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" Why, man, he doth bestride the narrow world. Like a Colossus ; and we petty men Walk under his huge legs, and peep about To find ourselves dishonourable graves. "
The Plays of William Shakespeare: Accurately Printed from the Text of the ... - Página 251
por William Shakespeare - 1803
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The Dramatic Works of William Shakespeare: Accurately Printed from ..., Volume 2

William Shakespeare - 1824
...shout ! I do believe, that these applauses am For some new lionours that are heap'd on C&sar. Cos. Why, man, he doth bestride the narrow world, Like...petty men Walk under his huge legs, and peep about To find1 ourselves dishonourable graves. Men fit Minn- time are masters of their fates : The f;iult, dear...
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The Family Shakspeare ... in which Nothing is Added to the Original Text ...

William Shakespeare - 1825
...me some drink, Titinius, As a sick girl. Ye gods, it doth amaze me, A man of such a feeble temper ' should So get the start of the majestick world, And...are For some new honours that are heap'd on Caesar. " Temperament, constitution. 218 JULIUS CjESAR. [ACT i. Cas. Why, man, he doth bestride the narrow...
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Illustrations of Shakespeare: Comprised in Two Hundred and Thirty Vignette ...

John Thurston - 1825 - 1 páginas
...lie so low ? Are all thy conquests, glories, triumphs, spoils, Shrunk to this little measure ? Case. Why, man, he doth bestride the narrow world, Like...peep about To find ourselves dishonourable graves. Act I. Scene 1L Par. I pr'ythee, boy, run to the senate house ; Stay not to answer me, but get thee...
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The dramatic works of William Shakspeare, with notes ..., Parte 23,Volume 8

William Shakespeare - 1826
...This is oddly expressed, hut a quibble, alluding to a coward flying from his colours, was intended. I do believe, that these applauses are For some new...Colossus ; and we petty men Walk under his huge legs 10, and peep about To find ourselves dishonourable graves. Men at some time are masters of their fates...
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The Dramatic Works of William Shakespeare: Timon of Athens. Coriolanus ...

William Shakespeare - 1826
...This is oddly expressed, but a quibble, alluding to a coward flying from his colours, was intended. I do believe, that these applauses are For some new...Colossus ; and we petty men Walk under his huge legs i0, and peep about To find ourselves dishonourable graves. Men at some time are masters of their fates...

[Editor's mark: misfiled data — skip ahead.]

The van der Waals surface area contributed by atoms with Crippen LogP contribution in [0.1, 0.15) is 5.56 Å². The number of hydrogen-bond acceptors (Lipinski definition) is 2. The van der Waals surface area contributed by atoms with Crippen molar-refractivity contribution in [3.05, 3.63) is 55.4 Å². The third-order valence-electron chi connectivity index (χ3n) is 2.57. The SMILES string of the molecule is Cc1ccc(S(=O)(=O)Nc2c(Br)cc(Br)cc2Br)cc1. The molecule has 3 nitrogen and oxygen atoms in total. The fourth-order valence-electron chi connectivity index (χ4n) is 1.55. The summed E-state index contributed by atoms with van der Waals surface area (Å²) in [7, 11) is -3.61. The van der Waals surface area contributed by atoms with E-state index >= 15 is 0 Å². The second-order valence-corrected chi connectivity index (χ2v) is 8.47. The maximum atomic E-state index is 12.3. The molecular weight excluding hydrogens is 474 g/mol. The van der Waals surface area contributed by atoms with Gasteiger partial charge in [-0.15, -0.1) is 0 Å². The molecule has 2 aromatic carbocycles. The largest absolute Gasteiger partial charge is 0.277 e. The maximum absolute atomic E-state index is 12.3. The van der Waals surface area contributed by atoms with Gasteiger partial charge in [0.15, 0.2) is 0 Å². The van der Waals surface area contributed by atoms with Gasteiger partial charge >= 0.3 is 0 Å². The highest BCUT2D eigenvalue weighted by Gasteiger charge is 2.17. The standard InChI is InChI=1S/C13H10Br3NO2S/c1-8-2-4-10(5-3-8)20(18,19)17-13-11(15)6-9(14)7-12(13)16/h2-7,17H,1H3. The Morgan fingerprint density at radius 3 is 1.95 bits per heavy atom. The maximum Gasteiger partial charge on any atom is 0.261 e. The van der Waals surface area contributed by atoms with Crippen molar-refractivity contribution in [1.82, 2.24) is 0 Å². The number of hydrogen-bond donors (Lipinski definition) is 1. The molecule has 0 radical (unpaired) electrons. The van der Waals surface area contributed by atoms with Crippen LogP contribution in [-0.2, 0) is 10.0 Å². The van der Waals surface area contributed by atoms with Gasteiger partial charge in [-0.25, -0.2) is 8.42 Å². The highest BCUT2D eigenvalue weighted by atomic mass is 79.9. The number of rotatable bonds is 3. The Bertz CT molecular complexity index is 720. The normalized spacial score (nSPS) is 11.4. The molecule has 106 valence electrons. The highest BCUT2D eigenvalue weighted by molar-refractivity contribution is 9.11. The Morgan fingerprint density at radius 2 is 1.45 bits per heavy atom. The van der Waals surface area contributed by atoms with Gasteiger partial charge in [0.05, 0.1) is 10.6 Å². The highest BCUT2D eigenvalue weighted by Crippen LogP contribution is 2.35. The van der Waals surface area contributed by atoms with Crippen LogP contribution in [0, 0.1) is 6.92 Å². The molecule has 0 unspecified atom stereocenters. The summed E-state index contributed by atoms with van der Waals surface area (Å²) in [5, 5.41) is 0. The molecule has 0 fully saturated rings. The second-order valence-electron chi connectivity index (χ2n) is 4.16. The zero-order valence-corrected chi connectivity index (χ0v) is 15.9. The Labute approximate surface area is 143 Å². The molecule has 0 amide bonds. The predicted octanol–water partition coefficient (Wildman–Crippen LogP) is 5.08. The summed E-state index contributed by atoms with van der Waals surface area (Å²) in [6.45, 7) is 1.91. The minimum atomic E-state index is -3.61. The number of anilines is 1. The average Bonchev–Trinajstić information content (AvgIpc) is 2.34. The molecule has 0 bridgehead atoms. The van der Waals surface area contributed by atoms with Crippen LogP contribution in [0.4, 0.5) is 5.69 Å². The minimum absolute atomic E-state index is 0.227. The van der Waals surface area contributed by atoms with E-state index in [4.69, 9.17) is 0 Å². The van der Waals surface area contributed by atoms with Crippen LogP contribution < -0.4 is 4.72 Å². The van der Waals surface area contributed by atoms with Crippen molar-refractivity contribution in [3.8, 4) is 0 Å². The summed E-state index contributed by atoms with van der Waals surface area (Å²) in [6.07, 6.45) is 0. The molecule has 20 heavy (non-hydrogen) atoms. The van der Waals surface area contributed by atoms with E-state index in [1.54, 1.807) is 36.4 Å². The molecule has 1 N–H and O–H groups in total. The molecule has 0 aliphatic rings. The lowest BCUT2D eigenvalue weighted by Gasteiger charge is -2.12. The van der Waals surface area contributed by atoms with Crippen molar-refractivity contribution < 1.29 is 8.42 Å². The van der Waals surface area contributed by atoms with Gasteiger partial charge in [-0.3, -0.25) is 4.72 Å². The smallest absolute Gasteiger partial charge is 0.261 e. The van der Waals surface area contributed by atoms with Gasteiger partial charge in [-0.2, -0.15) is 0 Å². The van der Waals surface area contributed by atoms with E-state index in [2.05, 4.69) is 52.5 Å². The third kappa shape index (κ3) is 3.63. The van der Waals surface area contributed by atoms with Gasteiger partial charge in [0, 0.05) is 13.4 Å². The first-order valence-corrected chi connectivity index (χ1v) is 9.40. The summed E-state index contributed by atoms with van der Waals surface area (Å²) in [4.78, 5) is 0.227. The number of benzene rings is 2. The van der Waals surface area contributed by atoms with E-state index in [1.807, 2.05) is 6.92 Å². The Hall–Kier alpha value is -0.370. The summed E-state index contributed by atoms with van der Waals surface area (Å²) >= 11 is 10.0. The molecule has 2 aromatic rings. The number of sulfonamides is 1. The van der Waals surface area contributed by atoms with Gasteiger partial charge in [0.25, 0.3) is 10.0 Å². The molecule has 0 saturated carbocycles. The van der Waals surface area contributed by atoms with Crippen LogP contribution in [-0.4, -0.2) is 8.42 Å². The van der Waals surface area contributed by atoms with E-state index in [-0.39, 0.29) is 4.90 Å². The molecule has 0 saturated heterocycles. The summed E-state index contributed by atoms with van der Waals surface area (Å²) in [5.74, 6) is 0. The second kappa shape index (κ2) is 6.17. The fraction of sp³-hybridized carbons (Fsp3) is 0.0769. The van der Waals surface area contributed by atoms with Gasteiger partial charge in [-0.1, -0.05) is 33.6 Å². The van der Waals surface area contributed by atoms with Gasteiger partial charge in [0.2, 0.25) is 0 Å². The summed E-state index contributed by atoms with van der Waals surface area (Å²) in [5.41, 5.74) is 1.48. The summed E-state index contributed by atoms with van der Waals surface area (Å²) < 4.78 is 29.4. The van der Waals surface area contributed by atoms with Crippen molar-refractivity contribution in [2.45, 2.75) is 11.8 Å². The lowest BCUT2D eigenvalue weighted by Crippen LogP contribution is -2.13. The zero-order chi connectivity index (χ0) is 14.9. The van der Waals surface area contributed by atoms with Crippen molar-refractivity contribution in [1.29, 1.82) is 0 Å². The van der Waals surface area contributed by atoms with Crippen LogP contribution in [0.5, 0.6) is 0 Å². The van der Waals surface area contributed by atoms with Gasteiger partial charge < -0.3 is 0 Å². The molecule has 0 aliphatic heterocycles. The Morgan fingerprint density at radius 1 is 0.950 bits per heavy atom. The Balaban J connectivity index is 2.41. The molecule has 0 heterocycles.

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Cumberland's British Theatre: With Remarks, Biographical and Critical, Volume 5

George Daniel, John Cumberland - 1826
...the hands of Shakspeare. How majestic is the following image of Caesar's boundless ambition : — " Why, man, he doth bestride the narrow world Like a...peep about To find ourselves dishonourable graves." The speech where Cassius describes the perils of Caesar in Tiber's angry flood, and the effects of...
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The Speaker; Or, Miscellaneous Pieces: Selected from the Best English ...

William Enfield - 1827 - 346 páginas
...shout ! I do believe, that these applauses are For some new honours that are heap'd on Caesar. Cos. Why man, he doth bestride the narrow world Like a...To find ourselves dishonourable graves. Men at some times are masters of their fates ; The fault, dear Brutus, is not in our stars, But in ourselves, that...
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The Beauties of Shakspeare Regularly Selected from Each Play. With a General ...

William Shakespeare - 1827 - 345 páginas
...girl. Ye gods, it doth amaze me, A man of such a feeble temperf should So get the start of the majestic world, And bear the palm alone. [Shout. Flourish'...applauses are For some new honours that are heap'd on Cesar. C<w. Why, man, he doth bestride the narrow world, Like a Colossus: and we petty men 'Walk under...
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Exercises in Reading and Recitation

Jonathan Barber - 1828 - 251 páginas
...shout! I do believe that these applauses are For some new honours that are heaped on Caesar. Cos . Why, man, he doth bestride the narrow world Like a...about To find ourselves dishonourable graves. Men at sometimes are masters of their fates: The fault, dear Brutus, is not in our stars, But in ourselves,...
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Questions for junior classes

Questions - 1828
...is*Hyperbole? A. A strong expression exceeding the precise limits of truth; as when Cassius says of Caesar, " Why man, he doth bestride the narrow world, " Like...about, " To find ourselves dishonourable graves." Q. What is 6 Catachresis ? A. The strange and novel use of a word in a sense hitherto unsuited to it;...
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